Capture Creatures #1

Despite the series' name, issue #1 of "Capture Creatures" doesn't actually feature many creatures. This bubbly, adorable story spends most of its time following Tamzen, Jory and Mr. Bear on their bicycle chases, laboratory antics and wanders through the woods. Since the script stays pretty far on the younger side of all-ages, this meant it did drag a bit for me, but everything still looks as promising as in the solicits and Kickstarter. If the first creature is any indication, "Capture Creatures" will be full of super-cute, super-creative monster designs and enjoyably exaggerated characters. It's a clear win in the all-ages category -- though you might want to let a few issues pile up before diving in.

"Capture Creatures" follows Tamzen, a young girl, and Jory, an intern at Tamzen's father's lab. While they're busy exploring and learning, strange and powerful creatures have suddenly appeared in the world -- and they're about to find one.

At the risk of confirming anybody's gender stereotypes, I just found Bon Bon Fire (the first creature) so cute. Becky Dreistadt and Kelly Bastow have a really loveable style, where rounded, plump shapes like "Bee and Puppycat" meet the pratfalls and physical comedy of manga. Even the humans all look like they deserve a good hug. In addition, Tracy Liang's color palette is bright, tropical and just textured enough to evoke watercolors. She helps the world feel soft, encouraging and outdoorsy. It all makes for an effortless reading experience, and so I wasn't surprised that writer Frank Gibson left much of the storytelling to the artistic team.

Of course, Gibson's script is also relatively sparing because it's aimed decently young. "Capture Creatures" has a slapstick tone that feels perfect for the younger end of all-ages, but the jokes didn't always land for me. (My little cousin, on the other hand, giggled like mad.) While that lessened its appeal for me as an adult reader, I loved that it's never insultingly kiddy. "Capture Creatures" is neither dumb nor lazy, and I appreciate that Gibson can target a younger audience without downplaying their emotional intelligence. He still takes the time to develop the characters and give them inner lives -- while also letting them hurl bikes and Band-Aids in the air.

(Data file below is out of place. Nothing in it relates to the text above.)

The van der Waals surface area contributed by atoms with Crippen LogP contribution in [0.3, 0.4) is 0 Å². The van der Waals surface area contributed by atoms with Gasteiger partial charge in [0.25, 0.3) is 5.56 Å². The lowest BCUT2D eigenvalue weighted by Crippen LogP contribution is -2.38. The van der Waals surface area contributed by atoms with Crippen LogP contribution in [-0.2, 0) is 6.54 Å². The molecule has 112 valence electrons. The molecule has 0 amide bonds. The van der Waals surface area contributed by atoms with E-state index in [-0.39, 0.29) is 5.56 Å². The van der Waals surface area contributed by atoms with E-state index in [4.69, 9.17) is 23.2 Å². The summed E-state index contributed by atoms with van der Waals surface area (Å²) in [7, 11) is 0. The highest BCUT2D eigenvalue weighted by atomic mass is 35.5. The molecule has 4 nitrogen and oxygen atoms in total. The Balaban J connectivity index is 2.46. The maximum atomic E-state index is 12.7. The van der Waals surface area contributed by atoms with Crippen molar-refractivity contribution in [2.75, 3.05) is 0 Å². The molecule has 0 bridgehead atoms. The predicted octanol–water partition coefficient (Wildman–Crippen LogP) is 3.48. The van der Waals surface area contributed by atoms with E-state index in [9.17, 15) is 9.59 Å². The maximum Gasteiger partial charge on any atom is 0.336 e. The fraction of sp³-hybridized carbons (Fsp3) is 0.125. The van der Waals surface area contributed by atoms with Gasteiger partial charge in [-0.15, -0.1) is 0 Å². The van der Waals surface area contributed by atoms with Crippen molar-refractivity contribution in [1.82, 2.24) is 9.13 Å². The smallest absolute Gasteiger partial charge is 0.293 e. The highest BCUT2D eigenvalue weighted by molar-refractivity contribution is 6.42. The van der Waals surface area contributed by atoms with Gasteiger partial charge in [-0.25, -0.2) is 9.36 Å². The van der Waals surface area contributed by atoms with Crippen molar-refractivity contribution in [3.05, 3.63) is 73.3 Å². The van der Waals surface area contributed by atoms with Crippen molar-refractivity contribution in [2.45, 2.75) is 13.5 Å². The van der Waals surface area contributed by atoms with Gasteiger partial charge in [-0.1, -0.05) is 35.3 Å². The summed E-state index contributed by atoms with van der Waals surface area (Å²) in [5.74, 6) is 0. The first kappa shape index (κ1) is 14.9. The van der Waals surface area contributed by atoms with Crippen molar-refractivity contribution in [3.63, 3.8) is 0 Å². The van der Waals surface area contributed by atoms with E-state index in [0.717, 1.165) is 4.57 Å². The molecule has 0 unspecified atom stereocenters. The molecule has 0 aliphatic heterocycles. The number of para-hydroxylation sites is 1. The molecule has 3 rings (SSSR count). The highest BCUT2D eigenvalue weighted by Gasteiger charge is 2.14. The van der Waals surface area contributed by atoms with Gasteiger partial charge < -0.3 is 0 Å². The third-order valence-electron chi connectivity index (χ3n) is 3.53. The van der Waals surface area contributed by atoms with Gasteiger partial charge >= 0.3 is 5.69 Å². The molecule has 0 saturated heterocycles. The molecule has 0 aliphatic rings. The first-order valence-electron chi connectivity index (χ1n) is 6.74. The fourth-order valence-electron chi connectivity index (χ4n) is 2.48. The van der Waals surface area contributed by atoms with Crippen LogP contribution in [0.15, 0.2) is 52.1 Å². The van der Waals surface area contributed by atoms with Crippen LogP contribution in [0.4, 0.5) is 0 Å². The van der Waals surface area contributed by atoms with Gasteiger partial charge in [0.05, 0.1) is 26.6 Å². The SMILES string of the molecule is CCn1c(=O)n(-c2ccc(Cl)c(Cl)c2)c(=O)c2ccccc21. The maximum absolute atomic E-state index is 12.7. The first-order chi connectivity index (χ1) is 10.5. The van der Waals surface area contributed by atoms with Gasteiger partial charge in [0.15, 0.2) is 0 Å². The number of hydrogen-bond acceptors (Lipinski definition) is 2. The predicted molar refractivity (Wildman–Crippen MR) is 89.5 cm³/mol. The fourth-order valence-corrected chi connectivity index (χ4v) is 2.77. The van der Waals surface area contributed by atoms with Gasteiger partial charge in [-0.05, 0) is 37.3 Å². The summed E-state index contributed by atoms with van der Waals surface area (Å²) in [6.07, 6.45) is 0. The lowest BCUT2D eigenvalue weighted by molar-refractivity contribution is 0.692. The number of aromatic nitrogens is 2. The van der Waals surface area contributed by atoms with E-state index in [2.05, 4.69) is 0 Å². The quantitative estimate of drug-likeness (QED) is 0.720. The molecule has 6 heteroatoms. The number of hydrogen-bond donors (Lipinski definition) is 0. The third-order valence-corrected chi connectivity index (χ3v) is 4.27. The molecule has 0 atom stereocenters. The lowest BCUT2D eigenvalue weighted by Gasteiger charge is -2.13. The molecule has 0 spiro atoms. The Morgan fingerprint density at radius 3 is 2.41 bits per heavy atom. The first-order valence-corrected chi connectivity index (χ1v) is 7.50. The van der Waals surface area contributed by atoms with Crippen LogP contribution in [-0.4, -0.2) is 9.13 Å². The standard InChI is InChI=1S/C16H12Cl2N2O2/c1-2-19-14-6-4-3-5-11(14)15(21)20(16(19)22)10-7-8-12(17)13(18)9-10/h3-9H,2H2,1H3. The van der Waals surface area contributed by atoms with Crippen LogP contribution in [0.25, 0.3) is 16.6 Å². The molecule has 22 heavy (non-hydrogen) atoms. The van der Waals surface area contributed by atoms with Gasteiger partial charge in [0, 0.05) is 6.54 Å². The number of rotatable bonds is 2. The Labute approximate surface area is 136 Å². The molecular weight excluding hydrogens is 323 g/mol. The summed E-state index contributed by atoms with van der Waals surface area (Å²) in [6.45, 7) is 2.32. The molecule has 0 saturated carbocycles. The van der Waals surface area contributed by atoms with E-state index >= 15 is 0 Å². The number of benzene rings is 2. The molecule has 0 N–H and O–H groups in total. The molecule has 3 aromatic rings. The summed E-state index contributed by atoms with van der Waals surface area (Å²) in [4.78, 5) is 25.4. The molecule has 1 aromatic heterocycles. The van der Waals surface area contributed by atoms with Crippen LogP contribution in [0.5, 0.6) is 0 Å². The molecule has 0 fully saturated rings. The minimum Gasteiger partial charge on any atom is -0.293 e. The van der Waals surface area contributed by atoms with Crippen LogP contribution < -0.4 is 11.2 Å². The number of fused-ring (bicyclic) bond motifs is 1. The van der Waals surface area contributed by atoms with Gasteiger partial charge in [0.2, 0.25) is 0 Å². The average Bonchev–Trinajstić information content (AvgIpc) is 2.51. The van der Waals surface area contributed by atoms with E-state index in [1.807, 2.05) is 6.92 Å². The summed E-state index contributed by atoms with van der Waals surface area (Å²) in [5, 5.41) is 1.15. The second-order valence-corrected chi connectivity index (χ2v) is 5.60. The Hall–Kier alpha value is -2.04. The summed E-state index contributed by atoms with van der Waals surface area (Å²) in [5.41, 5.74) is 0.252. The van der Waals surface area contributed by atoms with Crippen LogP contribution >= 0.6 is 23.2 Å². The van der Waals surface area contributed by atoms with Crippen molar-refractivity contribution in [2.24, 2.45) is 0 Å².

That said, the creatures are clearly the selling point of the book, so I was disappointed that I only got to see one - because aside from being adorable, the design was also a clever mesh of folktale and Pokemon-esque elements. It's entirely possible that I'm letting the solicits influence me, but I couldn't help feeling that Tamzen, Jory and co. weren't the focal point of the story. I wanted to get to the creatures faster. This, combined with the younger-feeling humor, made the first two-thirds of the book feel overlong.

Overall, though, "Capture Creatures" takes the fun of Pokemon and marries it to a story about conservation rather than battle -- giving kids not only a world to explore, but a framework for loving that world. I'd definitely recommend it for any member of the all-ages audience.

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